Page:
Some records indicate that Aneirin was the son of Caunus (or Caw) and brother to St. Gildas. According to this version of his life, he was born at Dumbarton on the River Clyde. However, some scholars debate this parentage, and contend that these records are of later invention and are erroneous. Whoever his father was, Aneirin's mother, Dwywei is mentioned in Y Gododdin. She may be the same lady who, according to Old Welsh pedigrees, married King Dunod who is generally thought to have ruled in West Yorkshire. He may also be kin to another Brythonic poet, Cian Gwenith Gwawd.
Aneirin's patrons were the noble Urien and his son Owain. Owain was slain at the Battle of Catraeth, in which Brythonic warriors of the Gododdin went up against the Angle warriors of Deira and Bernicia. Nearly all of the Brythonic warriors were slain and their lands were absorbed into the Anglo-Saxon kingdoms. Aneirin wrote Y Gododdin after this battle, in remembrance of his fallen patrons and lords.
After the fall of Owain, he is said to have been murdered at the hands of an unnamed Cymric lord, whom the poet had offended by reproaching him in his poem Y Gododdin for not coming to the aid of Owain.
The Welsh Triads describe Aneirin as "prince of bards" and "of flowing verse". Nennius praises him amongst the earliest Welsh poets or Cynfeirdd, a contemporary of Talhaearn, Taliesin, Bluchbardd and Cian. References to Aneirin are found in the work of the Poets of the Princes (Beirdd y Tywysogion), but his fame declined in the later Middle Ages until the re-assertion of Welsh identity by antiquarian writers of the Tudor period. Today, the reputation of his poetry remains high, though the exact identity of the author is more controversial.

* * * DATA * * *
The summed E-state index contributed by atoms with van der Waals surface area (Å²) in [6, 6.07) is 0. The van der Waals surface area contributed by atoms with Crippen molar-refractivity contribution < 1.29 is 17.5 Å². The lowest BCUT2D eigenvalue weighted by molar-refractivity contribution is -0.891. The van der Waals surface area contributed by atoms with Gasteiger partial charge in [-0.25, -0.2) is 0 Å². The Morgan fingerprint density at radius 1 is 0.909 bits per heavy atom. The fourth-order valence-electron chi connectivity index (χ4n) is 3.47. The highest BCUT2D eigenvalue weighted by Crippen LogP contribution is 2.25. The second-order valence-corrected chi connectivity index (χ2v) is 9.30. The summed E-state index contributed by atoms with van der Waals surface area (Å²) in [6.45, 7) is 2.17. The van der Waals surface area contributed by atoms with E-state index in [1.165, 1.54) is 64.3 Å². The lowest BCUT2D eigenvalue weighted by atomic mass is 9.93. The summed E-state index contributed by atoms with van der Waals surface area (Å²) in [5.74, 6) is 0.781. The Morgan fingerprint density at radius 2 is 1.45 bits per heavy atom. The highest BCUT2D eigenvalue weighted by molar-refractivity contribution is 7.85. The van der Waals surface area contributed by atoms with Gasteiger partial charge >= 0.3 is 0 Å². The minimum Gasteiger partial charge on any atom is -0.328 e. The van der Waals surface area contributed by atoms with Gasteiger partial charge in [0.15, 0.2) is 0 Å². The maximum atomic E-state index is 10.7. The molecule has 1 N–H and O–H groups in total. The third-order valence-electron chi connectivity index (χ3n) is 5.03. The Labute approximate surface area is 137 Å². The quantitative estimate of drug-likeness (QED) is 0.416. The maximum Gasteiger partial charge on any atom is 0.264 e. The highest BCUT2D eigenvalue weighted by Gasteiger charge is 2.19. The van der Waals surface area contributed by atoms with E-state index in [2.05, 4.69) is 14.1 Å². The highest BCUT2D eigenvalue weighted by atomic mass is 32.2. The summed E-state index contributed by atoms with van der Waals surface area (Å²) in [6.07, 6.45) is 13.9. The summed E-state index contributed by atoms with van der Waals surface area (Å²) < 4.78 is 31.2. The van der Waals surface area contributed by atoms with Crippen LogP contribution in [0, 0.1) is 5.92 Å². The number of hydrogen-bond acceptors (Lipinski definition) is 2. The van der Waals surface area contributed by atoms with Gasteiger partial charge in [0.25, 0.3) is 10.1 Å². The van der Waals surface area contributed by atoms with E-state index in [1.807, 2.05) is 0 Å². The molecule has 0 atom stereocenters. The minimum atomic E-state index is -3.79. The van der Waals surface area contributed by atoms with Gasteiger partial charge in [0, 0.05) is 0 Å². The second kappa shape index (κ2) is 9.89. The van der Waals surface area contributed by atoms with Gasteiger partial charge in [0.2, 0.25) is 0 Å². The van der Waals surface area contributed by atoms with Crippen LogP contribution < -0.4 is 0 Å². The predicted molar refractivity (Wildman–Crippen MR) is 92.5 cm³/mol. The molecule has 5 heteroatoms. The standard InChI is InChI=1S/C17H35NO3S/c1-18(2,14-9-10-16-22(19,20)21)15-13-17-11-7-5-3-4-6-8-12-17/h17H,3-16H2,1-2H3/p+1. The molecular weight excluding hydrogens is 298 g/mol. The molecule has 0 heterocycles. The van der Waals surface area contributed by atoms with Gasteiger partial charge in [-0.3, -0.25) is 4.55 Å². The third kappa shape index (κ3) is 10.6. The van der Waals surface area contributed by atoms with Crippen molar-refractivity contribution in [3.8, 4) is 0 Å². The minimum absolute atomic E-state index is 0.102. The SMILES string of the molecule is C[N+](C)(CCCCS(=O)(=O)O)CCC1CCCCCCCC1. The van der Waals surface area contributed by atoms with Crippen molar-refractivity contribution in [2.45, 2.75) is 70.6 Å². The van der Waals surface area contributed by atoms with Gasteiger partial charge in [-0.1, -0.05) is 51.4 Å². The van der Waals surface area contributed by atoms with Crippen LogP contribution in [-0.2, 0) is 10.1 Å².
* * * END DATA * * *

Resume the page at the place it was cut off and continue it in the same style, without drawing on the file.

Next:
The works attributed to Aneirin are preserved in a late-13th-century manuscript known as the Book of Aneirin (or Llyfr Aneirin). The language has been partially modernized into Middle Welsh, but other portions in Old Welsh indicate that at least some of the poetry dates from around Aneirin's time, and its attribution, therefore, may well be genuine. The work would have survived through oral transmission until first written down, perhaps in the 9th century.
Aneirin's best known work is Y Gododdin, a series of elegies for the warriors of the northern Brythonic kingdom of Gododdin who, in circa 600, fell against the Angles of Deira and Bernicia at the Battle of Catraeth (probably Catterick in North Yorkshire). The poetry abounds in textual difficulties and consequently interpretations vary. One stanza contains what may possibly be the earliest reference to Arthur, as a paragon of bravery with whom one fallen warrior is compared – the identification is, however, conjectural. The poem tells us that Aneirin was present at this battle and, having been taken prisoner, was one of only two or four Brythonic survivors; he remained a captive until his ransom was paid by Ceneu ap Llywarch Hen.